VTR: preserving the programme
An excerpt from ABC TV in Focus, a book given to potential advertisers in February 1963.
For economic productivity factories must work to full capacity; turn out a steady flow of goods. And as with factories, so with television…
In the beginning all programmes, other than those made in film studios, were ‘live’; acted out at the actual moment of transmission. This meant that all television companies suffered from unbalanced output; had fully equipped studios that were only called upon for short bursts of productivity. As weekend-only contractors the facilities in ABC studios were particularly wasted. During five days of every week the floors were virtually idle, their costly equipment unused. So the urgent need for some method of spreading the studio load, by staggering production and stockpiling, was an early one.
Like any other need, it was satisfied. The first preserving process to arrive was telerecording; a photographic method of capturing the fleeting television picture on cine film. ABC TV bought it. And led Britain in its use when they installed the 16mm fast pull-down system in their Manchester studio centre. As well as unshackling productions from actual transmission time, telerecording brought a bonus: it also meant that the programmes could be offered for sale overseas.
Next came VTR – Video Tape Recording – a process for recording the signals generated in a camera channel in much the same way as the waves generated in sound equipment can be preserved on a domestic tape recorder.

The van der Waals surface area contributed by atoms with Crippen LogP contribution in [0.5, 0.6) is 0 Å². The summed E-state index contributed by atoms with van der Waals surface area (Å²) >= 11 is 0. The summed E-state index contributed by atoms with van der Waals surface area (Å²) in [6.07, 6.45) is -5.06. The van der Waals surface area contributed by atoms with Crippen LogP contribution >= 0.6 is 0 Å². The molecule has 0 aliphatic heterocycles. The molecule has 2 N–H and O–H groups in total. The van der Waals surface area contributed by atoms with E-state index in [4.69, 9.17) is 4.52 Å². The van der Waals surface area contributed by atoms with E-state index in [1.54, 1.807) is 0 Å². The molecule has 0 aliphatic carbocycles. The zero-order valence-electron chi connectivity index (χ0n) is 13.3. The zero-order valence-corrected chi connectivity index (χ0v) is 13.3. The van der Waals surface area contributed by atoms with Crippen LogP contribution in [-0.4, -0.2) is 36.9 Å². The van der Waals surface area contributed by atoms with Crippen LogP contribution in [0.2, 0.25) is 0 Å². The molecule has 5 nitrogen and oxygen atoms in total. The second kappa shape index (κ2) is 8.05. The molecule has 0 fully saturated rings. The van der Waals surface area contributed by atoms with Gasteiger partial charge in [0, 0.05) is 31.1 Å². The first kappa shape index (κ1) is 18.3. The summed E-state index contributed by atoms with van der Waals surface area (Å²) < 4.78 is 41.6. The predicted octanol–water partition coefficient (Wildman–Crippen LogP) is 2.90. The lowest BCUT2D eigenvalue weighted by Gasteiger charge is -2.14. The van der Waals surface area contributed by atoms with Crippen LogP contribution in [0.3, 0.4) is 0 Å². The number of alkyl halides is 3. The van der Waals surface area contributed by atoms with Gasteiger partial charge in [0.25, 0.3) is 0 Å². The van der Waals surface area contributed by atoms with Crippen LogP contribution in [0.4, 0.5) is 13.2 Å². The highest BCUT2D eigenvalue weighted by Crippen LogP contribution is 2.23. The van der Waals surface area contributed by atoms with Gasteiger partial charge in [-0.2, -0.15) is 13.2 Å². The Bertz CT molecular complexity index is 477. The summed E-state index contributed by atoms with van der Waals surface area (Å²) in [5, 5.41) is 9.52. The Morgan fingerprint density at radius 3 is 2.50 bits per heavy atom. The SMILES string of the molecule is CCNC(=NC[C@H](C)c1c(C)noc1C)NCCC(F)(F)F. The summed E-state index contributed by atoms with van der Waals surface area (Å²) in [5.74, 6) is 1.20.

Once again ABC were quick to take advantage of the new system; to use it fully, incorporate improvements as they were developed, change to new machines when they offered better recordings, greater ease of control and flexibility, and advances that promised wider usefulness in the future. Such a machine is the RCA TR22. Fully transistorised, completely self-contained, and capable of remote control from the production suite or the electronic editing console; it is also instantly switchable between line standards and can record colour. Not much larger than an upright piano, it is the most advanced, most useful VTR unit on the market. ABC TV have bought the first four off the production line.
Until recently VTR had been used solely as a means of ‘canning’ whole programmes; of taking a continuous feed from the control suite, storing it on tape, and playing it back, unaltered, on the day of transmission. As no pictures appear on the tape editing was an expensive, difficult, and usually unsatisfactory business. But with an electronic process that has now been worked out, it has become possible for special sequences – such as Sunday Break interviews that cannot be timed to fit into the programme’s production schedule, outside broadcast sequences for programmes like Silver Wheel, and scenes that need perfect timing and could easily go wrong on ‘transmission’, like fights in drama productions – to be shot beforehand and fed into a programme in the same way as an output from telecine or a camera on the floor.